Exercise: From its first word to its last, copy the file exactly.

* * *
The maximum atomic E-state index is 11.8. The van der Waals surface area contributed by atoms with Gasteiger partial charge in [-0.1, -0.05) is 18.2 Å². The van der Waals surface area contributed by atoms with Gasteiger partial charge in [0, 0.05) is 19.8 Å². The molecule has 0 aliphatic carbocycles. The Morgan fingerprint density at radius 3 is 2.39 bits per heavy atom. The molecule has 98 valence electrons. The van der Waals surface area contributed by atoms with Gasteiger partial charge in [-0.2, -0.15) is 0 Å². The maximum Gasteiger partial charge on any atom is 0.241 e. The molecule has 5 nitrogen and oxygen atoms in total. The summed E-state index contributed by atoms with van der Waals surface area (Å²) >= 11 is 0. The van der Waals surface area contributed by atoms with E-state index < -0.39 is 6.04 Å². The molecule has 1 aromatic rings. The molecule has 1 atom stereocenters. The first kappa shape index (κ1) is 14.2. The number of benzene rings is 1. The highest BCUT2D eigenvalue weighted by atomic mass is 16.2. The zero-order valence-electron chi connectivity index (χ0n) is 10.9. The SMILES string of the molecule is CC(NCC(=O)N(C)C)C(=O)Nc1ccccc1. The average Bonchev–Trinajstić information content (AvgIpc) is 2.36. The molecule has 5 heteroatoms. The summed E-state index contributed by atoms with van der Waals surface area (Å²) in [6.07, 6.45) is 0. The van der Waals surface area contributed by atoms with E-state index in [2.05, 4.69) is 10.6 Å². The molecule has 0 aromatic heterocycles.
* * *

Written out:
The maximum atomic E-state index is 11.8. The van der Waals surface area contributed by atoms with Gasteiger partial charge in [-0.1, -0.05) is 18.2 Å². The van der Waals surface area contributed by atoms with Gasteiger partial charge in [0, 0.05) is 19.8 Å². The molecule has 0 aliphatic carbocycles. The Morgan fingerprint density at radius 3 is 2.39 bits per heavy atom. The molecule has 98 valence electrons. The van der Waals surface area contributed by atoms with Gasteiger partial charge in [-0.2, -0.15) is 0 Å². The maximum Gasteiger partial charge on any atom is 0.241 e. The molecule has 5 nitrogen and oxygen atoms in total. The summed E-state index contributed by atoms with van der Waals surface area (Å²) >= 11 is 0. The van der Waals surface area contributed by atoms with E-state index < -0.39 is 6.04 Å². The molecule has 1 aromatic rings. The molecule has 1 atom stereocenters. The first kappa shape index (κ1) is 14.2. The number of benzene rings is 1. The highest BCUT2D eigenvalue weighted by atomic mass is 16.2. The zero-order valence-electron chi connectivity index (χ0n) is 10.9. The SMILES string of the molecule is CC(NCC(=O)N(C)C)C(=O)Nc1ccccc1. The average Bonchev–Trinajstić information content (AvgIpc) is 2.36. The molecule has 5 heteroatoms. The summed E-state index contributed by atoms with van der Waals surface area (Å²) in [6.07, 6.45) is 0. The van der Waals surface area contributed by atoms with E-state index in [2.05, 4.69) is 10.6 Å². The molecule has 0 aromatic heterocycles.